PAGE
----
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We can make PH bike-friendly


In February 2019, the Department of Public Works and Highways (DPWH) led by then Secretary Mark Villar opened a separate 5.58-kilometer bicycle lane facility along the stretch of Laguna Lake Highway in Taguig City.


Aimed to open up transportation, recreation, and health opportunities, the three-meter-wide bike lane component—which is protected by a planting strip to make cycling safe and comfortable for everyone—was added to the 6.94-kilometer Laguna Lake Highway, which was constructed to serve as an alternative route to EDSA and C-5.


Secretary Mark said that the inclusion of protected bike lanes and sidewalk spaces in DPWH’s new projects is aimed at building safe roads and bridges that will also cater to bikers and pedestrians.


Biking as alternative transport


During the lockdown, public transportation operations were suspended, and even with the easing of quarantine restrictions, public vehicles had to impose physical distancing—thus, cycling became a major mode of transportation.


Data from the Bureau of Customs showed that bicycle imports soared 112 percent to 2.1 million units in 2020. Moreover, SWS research between May 4, 2020 and May 2, 2021 revealed that an estimated 24 percent of Filipino households used bicycles, 19 percent of which were owned, while the rest used borrowed bicycles. One out of five used bicycles are used for essential activities.


With the soaring prices of gasoline, it’s likely that more people will continue to use bicycles as a mode of transportation.


The UniTeam of presidentiable Ferdinand “Bongbong” Marcos Jr. and vice presidential candidate Davao City Mayor Inday Sara Duterte vowed that, should they win in the elections, protected bike lanes will be included in the planning and design of roads.


They committed to complete the Manila Bike Lane Network, and will aim to roll-out a similar plan for other urban centers in the country. They said they will ensure that these bike lanes are safe and in compliance with international standards, which will increase the people’s confidence to use bicycles as their preferred mode of transportation.Last year, a 313-kilometer Metropolitan Area Bike Lane Network that covers 67 roads in Metro Manila was completed. The 29-kilometer Metro Cebu Bike Lanes and 54.7-kilometer Metro Davao Bike Lanes were also launched in Central Visayas and Southern Mindanao that will be able to improve safety and promote fair division of road space and active transportation.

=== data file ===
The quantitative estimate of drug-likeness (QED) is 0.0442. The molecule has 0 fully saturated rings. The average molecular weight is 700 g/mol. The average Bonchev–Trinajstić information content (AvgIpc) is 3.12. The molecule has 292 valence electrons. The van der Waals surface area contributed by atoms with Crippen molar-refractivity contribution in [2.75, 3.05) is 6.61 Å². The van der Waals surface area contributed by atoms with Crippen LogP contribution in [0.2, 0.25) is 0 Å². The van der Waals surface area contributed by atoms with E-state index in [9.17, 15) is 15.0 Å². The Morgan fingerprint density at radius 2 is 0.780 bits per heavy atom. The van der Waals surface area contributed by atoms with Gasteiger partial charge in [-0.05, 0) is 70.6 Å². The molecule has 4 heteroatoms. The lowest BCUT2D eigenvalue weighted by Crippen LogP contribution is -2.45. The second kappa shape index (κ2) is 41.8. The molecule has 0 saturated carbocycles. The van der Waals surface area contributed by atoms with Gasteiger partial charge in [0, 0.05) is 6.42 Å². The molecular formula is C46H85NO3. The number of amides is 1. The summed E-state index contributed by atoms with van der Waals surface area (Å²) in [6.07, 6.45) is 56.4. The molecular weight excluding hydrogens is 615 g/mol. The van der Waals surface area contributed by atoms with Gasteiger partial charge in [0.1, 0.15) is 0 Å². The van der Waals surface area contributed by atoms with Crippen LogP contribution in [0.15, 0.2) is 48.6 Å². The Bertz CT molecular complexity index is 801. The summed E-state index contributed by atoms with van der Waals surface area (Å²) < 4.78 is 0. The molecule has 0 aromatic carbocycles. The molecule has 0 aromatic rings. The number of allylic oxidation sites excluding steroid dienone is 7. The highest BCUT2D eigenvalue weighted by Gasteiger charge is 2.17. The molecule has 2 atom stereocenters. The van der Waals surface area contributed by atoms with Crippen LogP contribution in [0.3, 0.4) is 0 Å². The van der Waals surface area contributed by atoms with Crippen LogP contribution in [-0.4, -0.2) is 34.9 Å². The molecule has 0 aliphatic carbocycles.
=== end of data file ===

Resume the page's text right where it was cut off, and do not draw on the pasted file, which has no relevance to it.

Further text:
In collaboration with the Department of Transportation (DoTr), the DPWH installed reflectorized thermoplastic pavement markings, road signages, and bike lane separators along key roads in Metro Manila, Metro Cebu and Metro Davao to ease accessibility for cyclists.


Mandatory bicycle lanes in PH


Since 2016, the DPWH has been working on incorporating pedestrian infrastructure on public roads in Luzon, Visayas, and Mindanao. But in 2020, Secretary Mark aimed to institutionalize this through Department Order 88, which mandates that all projects that involve new road and bridge construction will include in their design the provision of bicycle facilities, if feasible.


Secretary Mark, who is running for senator under the UniTeam, said that bike-friendly infrastructure promotes road safety to all and encourages the public to consider biking as a safe mode of transportation beneficial not only to their physical health, but also to the environment through reduced greenhouse gas emissions and noise pollution, to traffic, and to public roads that render less wear and tear.


Under DO 88, bicycle facilities will be classified into three classes depending on the prevailing road and traffic conditions: Class 1 or the Shared Use Bike Path, Class 2 or the Separated Bike Lane, and Class 3 is the Shared Roadway.


In Class 1, a designated path, completely separated from the roadway, will be identified for the exclusive use of bicycles or shared with pedestrians. In Class 2, a portion of roadway, which is designated for exclusive use, will be distinguished by a paint strip, curb, or barrier. In Class 3, where limited carriageway width poses a problem, a part of the roadway that has been officially designated and marked as bicycle route may also be used by motor vehicles.


Making communities walkable and bike-friendly has been a trend for many progressive cities around the world. If the next leaders of our nation will make this part of their programs, then soon, the Philippines will also be a champion of sustainable and inclusive mobility.

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